Countries like Mexico offer a stark contrast. Despite sharing a
border with the U.S. and an economy that is expected to experience
reasonable growth in 2014, Mexican research intensity (R&D as a
share of GDP) has languished below 1% range for some time. The
country’s S&T and academic infrastructures are not well suited to
support a higher level of growth. As a result, based on its current
resources, priorities and national aspirations, Mexico’s prospects for
long-term growth based on innovation are limited. It ranks in the
top 40 R&D-sponsoring nations only because its large GDP, which
is driven by agricultural, materials and lower-technology consumer
products. Mexico is typical of the R&D infrastructure and policy
context in a number of emerging countries, and contrasts with
countries like Finland and Denmark, which spend about the same
absolute amount as Mexico on R&D while having economies about
one tenth the size.
In ROW, Means & Policy Disproportionately Affect R&D
The sustained high rates of R&D growth in China are unusual.
Apart from the historic R&D leaders like the U.S., Japan and Europe, no countries are positioned to match China’s level of commitment. Even South Korea, with its exceptional level of research
intensity, cannot achieve the same scale or rate of growth.
Emerging countries with similar aspirations for innovation-based
growth require a diversity of talent, capabilities and markets—and
the will to invest. With the world’s fourth-largest GDP, India is
a good example. It has significant academic infrastructure, large
population and global connectivity, but social and political priorities
draw investment away from R&D. India’s projected rate of R&D
funding growth in 2014 is only one-fifth that of its anticipated economic growth.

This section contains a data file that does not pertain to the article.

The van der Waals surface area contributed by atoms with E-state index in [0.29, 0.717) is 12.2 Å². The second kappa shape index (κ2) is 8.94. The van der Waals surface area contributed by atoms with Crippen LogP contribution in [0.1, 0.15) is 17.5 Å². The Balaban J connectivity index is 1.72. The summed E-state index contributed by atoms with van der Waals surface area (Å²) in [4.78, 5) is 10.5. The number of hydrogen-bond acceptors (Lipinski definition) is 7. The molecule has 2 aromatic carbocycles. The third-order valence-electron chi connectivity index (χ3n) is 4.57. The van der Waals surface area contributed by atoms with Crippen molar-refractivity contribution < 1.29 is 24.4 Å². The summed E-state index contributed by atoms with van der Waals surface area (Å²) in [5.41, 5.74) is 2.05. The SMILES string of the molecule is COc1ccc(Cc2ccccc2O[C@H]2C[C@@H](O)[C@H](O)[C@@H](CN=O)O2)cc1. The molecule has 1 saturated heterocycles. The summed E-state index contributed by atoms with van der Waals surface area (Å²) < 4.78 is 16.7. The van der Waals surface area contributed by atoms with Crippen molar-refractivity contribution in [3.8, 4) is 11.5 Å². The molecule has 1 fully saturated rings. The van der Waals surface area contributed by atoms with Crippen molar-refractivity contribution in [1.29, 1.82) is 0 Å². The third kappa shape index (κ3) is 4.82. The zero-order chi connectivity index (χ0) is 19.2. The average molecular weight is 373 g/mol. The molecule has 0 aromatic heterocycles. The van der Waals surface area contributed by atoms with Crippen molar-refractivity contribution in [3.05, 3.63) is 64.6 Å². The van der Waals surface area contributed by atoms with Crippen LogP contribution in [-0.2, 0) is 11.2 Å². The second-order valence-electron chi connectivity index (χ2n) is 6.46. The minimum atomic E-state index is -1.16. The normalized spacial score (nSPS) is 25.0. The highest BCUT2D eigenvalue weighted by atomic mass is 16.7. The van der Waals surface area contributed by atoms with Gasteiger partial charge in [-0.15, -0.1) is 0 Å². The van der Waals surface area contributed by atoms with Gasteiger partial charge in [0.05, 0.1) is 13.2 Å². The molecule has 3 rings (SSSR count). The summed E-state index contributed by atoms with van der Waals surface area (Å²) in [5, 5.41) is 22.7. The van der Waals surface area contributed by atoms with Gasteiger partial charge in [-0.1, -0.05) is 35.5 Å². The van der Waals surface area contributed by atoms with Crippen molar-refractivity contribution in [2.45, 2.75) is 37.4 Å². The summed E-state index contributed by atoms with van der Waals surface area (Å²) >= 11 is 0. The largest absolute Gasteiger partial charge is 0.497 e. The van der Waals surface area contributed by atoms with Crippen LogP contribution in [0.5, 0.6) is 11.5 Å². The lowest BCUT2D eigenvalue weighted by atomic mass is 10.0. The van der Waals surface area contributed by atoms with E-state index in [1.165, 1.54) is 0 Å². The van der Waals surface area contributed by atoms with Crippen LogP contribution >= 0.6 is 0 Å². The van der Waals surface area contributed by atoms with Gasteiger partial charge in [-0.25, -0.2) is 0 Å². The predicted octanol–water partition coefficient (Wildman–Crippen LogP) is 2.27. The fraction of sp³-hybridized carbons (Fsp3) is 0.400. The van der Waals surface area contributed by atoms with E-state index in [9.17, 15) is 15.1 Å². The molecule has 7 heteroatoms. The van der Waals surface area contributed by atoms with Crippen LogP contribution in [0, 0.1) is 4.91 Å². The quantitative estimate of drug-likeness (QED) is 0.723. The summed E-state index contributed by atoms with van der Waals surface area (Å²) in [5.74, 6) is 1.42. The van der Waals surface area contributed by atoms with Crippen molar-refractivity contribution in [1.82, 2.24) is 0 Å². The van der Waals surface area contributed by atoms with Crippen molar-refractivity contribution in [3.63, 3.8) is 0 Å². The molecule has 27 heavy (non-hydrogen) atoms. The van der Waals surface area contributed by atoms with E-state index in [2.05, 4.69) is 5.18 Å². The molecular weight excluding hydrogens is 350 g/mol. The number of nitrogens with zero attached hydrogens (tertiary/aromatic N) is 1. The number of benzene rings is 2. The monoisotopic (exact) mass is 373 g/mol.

Although difficult to quantify, a lack of willingness or capacity to
invest in R&D could restrain such economies from reaching larger
potential in the long term. And it may become more difficult. According to McKinsey Global Institute analysis, as global economic
growth slows in the future (as it is projected to do), the supply of
capital will fall short of demand by 2030. This is especially important for those among the 74 ROW economies with limited R&D
infrastructures: They could become even more restricted in building
a foundation for R&D in the future than they are now.
In Their Own Words
Comment from the Battelle/R&DMagazine Global Researcher Survey
The globalization of research, finance, production, etc. will
balance world economies in ways not seen ever before to the
advancement of some and the stalling or loss of income of
others. Water and climate extremes will likely be key sources
of world tension that will need addressing through all means
possible including research and technology.
- Researcher at Multinational Corporation/U.S. 0 100 200 300 400
Nature Publishing Index (2012)
indicative of high-quality R&D output
Commitment to basic research is not
limited to the U.S. and Europe.
Asian research output and quality is
not limited to China: Japan remains
internationally strong, and South Korea’s
rate of R&D investment shows in
publication volume and quality.
Brazil Russia India South Korea
Physics Physics Psychology Mat'lsScience
Mathematics Immunology Engineering SpaceScience
Engineering Clinical Med Physics Ag Science
Computer Sci Ag Science Computer Sci Chemistry
Geoscience Pharmacology Mat'ls Science Physics
Although areas of focus
and expertise vary by country.